Hollywood. For some, it’s a land of opportunity. For others, it represents a source of darkness. Into this emotionally and artistically charged center within the City of Angels, 13 Regent University students ventured last May for two weeks of immersive study. A group of approximately 10 students is preparing for this year’s experience. They will hear from more than 30 film and television professionals on a variety of subjects, learning it all under the Hollywood sign.
“Los Angeles is where the magic happens,” says Regent’s newest professional-in-residence, Sean Gaffney. “This is where the largest collection of minds that understand television and film are gathered.” Gaffney worked in the story department of Warner Bros. before jumping coasts to lead Regent’s efforts in television—a firsthand experience that gave him added perspective as he fielded student questions about industry life.
“The transformation of Hollywood will take place by those sent to live and work there,” an impassioned Gaffney explains. “This is a great time for Christians in Hollywood. Both individual Christians and ministries are growing in number and influence; but to take advantage of the upswing, one must fully join in the community.”
These two weeks provide students with the skills to help them do that. “The Hollywood Experience helps our students understand how to work in Hollywood, but more importantly, it helps them understand how ‘Hollywood’ works,” explains Dr. Mitch Land, dean of the School of Communication & the Arts (SCA).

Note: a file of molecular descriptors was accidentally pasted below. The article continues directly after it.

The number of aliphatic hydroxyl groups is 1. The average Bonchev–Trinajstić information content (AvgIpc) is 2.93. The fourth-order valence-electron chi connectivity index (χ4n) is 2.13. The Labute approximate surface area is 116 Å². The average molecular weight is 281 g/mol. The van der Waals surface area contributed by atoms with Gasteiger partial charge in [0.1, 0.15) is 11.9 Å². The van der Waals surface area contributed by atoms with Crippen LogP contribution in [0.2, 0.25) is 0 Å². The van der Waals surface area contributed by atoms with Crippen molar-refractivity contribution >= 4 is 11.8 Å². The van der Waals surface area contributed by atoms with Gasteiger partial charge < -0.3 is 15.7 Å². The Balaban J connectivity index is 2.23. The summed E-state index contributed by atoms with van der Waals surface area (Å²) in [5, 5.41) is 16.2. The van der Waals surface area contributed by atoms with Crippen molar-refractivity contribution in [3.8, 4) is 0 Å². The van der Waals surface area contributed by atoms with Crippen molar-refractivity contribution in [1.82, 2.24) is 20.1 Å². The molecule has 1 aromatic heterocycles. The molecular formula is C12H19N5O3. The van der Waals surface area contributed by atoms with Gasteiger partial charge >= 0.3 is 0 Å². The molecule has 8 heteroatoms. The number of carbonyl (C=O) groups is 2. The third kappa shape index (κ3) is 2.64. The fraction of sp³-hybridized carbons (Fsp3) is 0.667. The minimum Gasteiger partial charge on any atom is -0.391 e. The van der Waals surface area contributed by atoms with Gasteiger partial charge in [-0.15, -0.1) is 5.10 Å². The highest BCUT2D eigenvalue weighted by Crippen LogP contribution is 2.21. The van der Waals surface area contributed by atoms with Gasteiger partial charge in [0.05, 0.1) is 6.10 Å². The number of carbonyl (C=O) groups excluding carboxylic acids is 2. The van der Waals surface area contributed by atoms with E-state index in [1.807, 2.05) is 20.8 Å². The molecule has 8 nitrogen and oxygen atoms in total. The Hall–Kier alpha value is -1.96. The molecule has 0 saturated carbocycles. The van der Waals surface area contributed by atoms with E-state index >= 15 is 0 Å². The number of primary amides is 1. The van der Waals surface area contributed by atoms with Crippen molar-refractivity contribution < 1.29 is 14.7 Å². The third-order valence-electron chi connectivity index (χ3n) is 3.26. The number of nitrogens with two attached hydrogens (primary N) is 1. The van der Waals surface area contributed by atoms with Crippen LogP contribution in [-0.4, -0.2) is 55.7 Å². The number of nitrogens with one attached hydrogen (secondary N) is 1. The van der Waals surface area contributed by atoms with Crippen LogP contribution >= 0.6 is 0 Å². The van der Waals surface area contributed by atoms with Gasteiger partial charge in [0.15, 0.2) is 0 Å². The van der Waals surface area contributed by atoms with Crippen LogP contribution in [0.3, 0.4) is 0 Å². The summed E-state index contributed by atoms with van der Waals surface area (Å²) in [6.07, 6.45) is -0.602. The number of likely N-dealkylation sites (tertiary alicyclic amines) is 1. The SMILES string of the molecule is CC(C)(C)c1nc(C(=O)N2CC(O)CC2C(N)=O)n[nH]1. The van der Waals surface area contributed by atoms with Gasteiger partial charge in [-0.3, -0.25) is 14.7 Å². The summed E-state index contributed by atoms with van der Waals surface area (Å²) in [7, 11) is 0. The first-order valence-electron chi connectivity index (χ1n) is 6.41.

Booker T. Mattison, filmmaker and SCA assistant professor, oversaw last year’s groundbreaking experience. “This is an opportunity for students to not only experience how a television writer’s room is run, but to hear from working Hollywood writers, directors, producers, editors and assistants,” he says. “The things we’re championing in the classroom are also being championed by working professionals.”
Each day during the inaugural Hollywood Experience, students discussed what it means to be a Christian artist and how to thrive as one in Hollywood through a devotional, Getting Through the First Draft of Your Life. In the book, screenwriter Kris Young examines the discipline, rejection, isolation and potential success of the Hollywood writer from a Christian perspective. As one of the featured speakers, Young explained that movies and religion address a similar yearning. “The hungry heart drives most of what humans do,” he says. “As storytellers, that puts great responsibility in our hands to feed hungry hearts with the work we produce.”
For Hollywood Experience students, that work means early mornings writing drafts and days spent in classes, listening to panels of professionals, touring studio lots, and getting access to the people who many hope will one day be their neighbors, colleagues and employers. Evenings are spent in a television writer’s room where their work sometimes stretches late into the night.
Helmed by seasoned writer-producers Gaffney, Dean Batali and Sheryl Anderson, 2013 students in the writer’s room developed the story and early episode drafts for a web series called The Bradbury. Condensing a typical season of television writing into two weeks yielded seven 5-7 minute episodes of the series. Two episodes have been filmed and are in post-production, two are in production, and an additional three are in development with plans to produce in summer 2014.